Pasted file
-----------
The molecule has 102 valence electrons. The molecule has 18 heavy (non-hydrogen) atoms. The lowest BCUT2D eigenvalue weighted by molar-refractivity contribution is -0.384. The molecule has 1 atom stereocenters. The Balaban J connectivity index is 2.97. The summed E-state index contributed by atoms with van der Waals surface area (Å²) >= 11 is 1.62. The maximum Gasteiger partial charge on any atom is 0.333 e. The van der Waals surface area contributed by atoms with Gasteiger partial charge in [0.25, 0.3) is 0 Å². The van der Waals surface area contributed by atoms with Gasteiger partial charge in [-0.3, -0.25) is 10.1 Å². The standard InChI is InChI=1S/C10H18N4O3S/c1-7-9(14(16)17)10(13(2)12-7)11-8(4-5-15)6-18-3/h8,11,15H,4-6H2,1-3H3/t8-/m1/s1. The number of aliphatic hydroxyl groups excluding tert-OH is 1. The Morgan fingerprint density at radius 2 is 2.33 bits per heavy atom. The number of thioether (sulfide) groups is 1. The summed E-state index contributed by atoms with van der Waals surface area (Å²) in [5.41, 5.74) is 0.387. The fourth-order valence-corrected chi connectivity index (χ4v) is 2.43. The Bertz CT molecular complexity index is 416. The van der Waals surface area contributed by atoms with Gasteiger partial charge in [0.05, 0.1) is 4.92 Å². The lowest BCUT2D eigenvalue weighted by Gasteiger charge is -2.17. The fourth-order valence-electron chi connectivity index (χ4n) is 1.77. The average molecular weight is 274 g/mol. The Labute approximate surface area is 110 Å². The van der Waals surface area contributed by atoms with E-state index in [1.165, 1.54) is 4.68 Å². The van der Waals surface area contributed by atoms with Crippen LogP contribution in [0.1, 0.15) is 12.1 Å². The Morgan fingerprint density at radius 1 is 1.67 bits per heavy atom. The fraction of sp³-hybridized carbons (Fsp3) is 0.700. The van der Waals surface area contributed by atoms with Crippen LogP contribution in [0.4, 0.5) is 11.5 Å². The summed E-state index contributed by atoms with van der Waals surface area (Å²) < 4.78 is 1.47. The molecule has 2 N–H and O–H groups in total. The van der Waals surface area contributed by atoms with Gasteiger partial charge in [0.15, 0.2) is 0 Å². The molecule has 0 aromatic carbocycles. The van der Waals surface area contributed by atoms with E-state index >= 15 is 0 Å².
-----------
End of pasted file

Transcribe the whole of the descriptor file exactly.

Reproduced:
The molecule has 102 valence electrons. The molecule has 18 heavy (non-hydrogen) atoms. The lowest BCUT2D eigenvalue weighted by molar-refractivity contribution is -0.384. The molecule has 1 atom stereocenters. The Balaban J connectivity index is 2.97. The summed E-state index contributed by atoms with van der Waals surface area (Å²) >= 11 is 1.62. The maximum Gasteiger partial charge on any atom is 0.333 e. The van der Waals surface area contributed by atoms with Gasteiger partial charge in [0.25, 0.3) is 0 Å². The van der Waals surface area contributed by atoms with Gasteiger partial charge in [-0.3, -0.25) is 10.1 Å². The standard InChI is InChI=1S/C10H18N4O3S/c1-7-9(14(16)17)10(13(2)12-7)11-8(4-5-15)6-18-3/h8,11,15H,4-6H2,1-3H3/t8-/m1/s1. The number of aliphatic hydroxyl groups excluding tert-OH is 1. The Morgan fingerprint density at radius 2 is 2.33 bits per heavy atom. The number of thioether (sulfide) groups is 1. The summed E-state index contributed by atoms with van der Waals surface area (Å²) in [5.41, 5.74) is 0.387. The fourth-order valence-corrected chi connectivity index (χ4v) is 2.43. The Bertz CT molecular complexity index is 416. The van der Waals surface area contributed by atoms with Gasteiger partial charge in [0.05, 0.1) is 4.92 Å². The lowest BCUT2D eigenvalue weighted by Gasteiger charge is -2.17. The fourth-order valence-electron chi connectivity index (χ4n) is 1.77. The average molecular weight is 274 g/mol. The Labute approximate surface area is 110 Å². The van der Waals surface area contributed by atoms with E-state index in [1.165, 1.54) is 4.68 Å². The van der Waals surface area contributed by atoms with Crippen LogP contribution in [0.1, 0.15) is 12.1 Å². The Morgan fingerprint density at radius 1 is 1.67 bits per heavy atom. The fraction of sp³-hybridized carbons (Fsp3) is 0.700. The van der Waals surface area contributed by atoms with Crippen LogP contribution in [0.4, 0.5) is 11.5 Å². The summed E-state index contributed by atoms with van der Waals surface area (Å²) < 4.78 is 1.47. The molecule has 2 N–H and O–H groups in total. The van der Waals surface area contributed by atoms with Gasteiger partial charge in [0.15, 0.2) is 0 Å². The molecule has 0 aromatic carbocycles. The van der Waals surface area contributed by atoms with E-state index >= 15 is 0 Å².